Why did this weekend suck? Let me count the ways:

  • I was bored. I'm not often bored, but I was this weekend. 
  • My new family tree program has lots of great features -- but it's significantly slower than my old program. (Or maybe my 8-year-old laptop is too slow to handle it properly?) Anyway, I was trying to work on my genealogy research, and it was incredibly frustrating. 
  • The winter seems like it's never going to end. This weekend was mostly grey & chilly. (Which, granted, is better than the big dump of snow I know so many people elsewhere got over the last few days. But it still sucked.)  I am so incredibly tired of having to bundle up in a winter coat, gloves, etc., every time we walk out the door. 
  • Donald Trump is still president of the U.S. (Enough said?) 
  • And we are not immune to bad political choices here north of the border. The provincial conservative party has been a mess for the last while now... to explain everything that's happened over the past few weeks would take too long (and it's one of those "you can't make this stuff up" sort of situations...)(if you're interested, here's a timeline, & you can follow the links to related stories). Anyway, the party held a leadership convention this past weekend, using a complicated new voting system, which turned into a complete fiasco. It was a very close race, the results were challenged, and they delayed announcing the winner for so long they eventually had to boot people out of the venue, because they'd only booked it for the afternoon & the staff had to get ready for a wedding. (Seriously??!) The icing on the crapcake: by an extremely narrow margin, they gave the shaft to the competent, experienced woman candidate and elected a loudmouthed bully businessman who's prone to announcing grandiose schemes that never quite pan out. Where have we heard this before, right?  (What could go wrong??) He's not premier (yet -- election coming up in June), but it's still utterly depressing.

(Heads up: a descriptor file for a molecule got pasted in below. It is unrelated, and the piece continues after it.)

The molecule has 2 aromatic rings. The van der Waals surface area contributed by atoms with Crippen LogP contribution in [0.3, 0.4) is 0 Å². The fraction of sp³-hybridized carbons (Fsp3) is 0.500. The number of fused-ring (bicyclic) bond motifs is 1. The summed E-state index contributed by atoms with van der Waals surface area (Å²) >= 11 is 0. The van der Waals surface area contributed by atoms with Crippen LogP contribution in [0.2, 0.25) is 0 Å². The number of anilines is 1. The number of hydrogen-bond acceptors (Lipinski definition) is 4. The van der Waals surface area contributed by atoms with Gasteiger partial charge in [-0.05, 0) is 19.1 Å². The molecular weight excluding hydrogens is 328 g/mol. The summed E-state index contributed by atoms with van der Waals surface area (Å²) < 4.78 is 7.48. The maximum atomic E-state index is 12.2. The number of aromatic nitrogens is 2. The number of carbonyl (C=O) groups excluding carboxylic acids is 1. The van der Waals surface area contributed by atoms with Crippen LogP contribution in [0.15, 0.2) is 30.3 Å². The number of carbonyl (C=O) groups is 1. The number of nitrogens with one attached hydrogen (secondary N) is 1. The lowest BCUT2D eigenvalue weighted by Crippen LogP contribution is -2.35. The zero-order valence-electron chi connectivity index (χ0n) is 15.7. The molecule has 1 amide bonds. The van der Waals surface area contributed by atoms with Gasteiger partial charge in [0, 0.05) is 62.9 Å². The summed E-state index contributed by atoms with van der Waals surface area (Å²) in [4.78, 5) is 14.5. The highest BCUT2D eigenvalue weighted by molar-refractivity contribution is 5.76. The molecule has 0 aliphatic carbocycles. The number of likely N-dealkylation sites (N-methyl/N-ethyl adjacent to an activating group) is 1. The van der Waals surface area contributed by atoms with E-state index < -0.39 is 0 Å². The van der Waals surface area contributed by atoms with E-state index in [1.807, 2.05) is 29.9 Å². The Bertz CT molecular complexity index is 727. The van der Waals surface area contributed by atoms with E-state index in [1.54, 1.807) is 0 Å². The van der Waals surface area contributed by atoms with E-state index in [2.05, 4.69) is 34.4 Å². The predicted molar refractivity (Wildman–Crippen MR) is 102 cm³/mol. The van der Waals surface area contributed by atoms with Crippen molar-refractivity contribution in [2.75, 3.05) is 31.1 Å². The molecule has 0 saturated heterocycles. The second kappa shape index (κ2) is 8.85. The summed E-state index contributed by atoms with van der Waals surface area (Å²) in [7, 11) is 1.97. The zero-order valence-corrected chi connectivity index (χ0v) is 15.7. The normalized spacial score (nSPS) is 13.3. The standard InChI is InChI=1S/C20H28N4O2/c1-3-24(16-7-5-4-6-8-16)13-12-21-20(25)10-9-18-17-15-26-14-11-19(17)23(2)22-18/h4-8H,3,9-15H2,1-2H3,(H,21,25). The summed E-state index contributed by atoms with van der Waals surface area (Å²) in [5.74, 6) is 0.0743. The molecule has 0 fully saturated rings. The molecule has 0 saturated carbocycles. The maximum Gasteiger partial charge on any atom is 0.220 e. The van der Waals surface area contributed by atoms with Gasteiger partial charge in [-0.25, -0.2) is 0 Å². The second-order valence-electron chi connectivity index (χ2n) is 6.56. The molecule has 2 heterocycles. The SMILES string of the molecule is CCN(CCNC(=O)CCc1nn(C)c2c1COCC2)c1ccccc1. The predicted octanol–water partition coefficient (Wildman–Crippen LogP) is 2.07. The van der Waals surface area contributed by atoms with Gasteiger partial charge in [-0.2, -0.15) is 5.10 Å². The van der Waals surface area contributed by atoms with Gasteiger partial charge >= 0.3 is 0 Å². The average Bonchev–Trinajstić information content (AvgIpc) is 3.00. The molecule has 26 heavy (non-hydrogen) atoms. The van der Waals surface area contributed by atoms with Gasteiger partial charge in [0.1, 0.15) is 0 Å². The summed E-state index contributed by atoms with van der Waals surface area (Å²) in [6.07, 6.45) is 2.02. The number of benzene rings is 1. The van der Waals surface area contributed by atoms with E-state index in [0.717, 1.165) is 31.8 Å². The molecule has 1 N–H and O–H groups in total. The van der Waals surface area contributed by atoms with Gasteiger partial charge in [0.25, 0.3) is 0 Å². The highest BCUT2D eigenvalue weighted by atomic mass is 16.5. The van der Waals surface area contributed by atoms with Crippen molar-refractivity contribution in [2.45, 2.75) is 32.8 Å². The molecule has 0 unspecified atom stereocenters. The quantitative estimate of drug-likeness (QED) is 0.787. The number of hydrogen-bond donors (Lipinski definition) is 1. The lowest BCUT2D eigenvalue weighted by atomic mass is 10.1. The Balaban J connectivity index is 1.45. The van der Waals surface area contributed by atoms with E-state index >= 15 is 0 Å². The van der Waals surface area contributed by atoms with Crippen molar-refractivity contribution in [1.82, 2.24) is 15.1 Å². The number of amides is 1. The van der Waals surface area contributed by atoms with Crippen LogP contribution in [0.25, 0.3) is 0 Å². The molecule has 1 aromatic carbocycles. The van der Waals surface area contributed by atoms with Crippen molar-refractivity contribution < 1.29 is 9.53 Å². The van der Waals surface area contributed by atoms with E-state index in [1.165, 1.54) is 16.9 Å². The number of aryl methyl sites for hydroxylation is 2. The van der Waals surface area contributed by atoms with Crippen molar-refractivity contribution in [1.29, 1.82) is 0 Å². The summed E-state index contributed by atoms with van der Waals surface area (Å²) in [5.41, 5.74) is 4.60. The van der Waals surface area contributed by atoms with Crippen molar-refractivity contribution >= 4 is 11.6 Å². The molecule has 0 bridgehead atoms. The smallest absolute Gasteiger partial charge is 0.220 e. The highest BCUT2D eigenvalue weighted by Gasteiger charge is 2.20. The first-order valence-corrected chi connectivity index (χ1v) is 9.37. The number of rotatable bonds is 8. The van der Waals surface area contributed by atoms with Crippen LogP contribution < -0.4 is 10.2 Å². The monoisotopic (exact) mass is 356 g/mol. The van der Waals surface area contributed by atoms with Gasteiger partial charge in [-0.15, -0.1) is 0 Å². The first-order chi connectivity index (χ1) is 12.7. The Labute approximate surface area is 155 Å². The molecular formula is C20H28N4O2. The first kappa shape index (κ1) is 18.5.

• It was Mother's Day in the U.K., and the posts & tweets from my friends across the pond reminded me of what's to come in about a month & a half's time. 
  • We were talking about train travel on a (non-ALI) online group I'm on... I was telling the others about how my mother used to take the train to come visit me, and how she loved to chat to all the people she'd meet along the way. Then I had a flashback 20 years (this time of year, too, late March): she came to visit me about a week after I'd called to tell her I was pregnant. Dh & I went to meet her train, and I think every person getting off with her came over to congratulate me while we waited to collect her luggage. I hadn't thought about that in a long time. The memory made me smile, and wince at the same time. 
  • Not one but TWO fertility clinics in the U.S. lost several thousand frozen embryos & eggs over the past few days. My heart goes out to those poor would-be parents whose hopes for a family may have been permanently dashed -- and who just saw the thousands of dollars they spent retrieving those eggs and keeping them frozen for potential future use, going straight down the drain. :(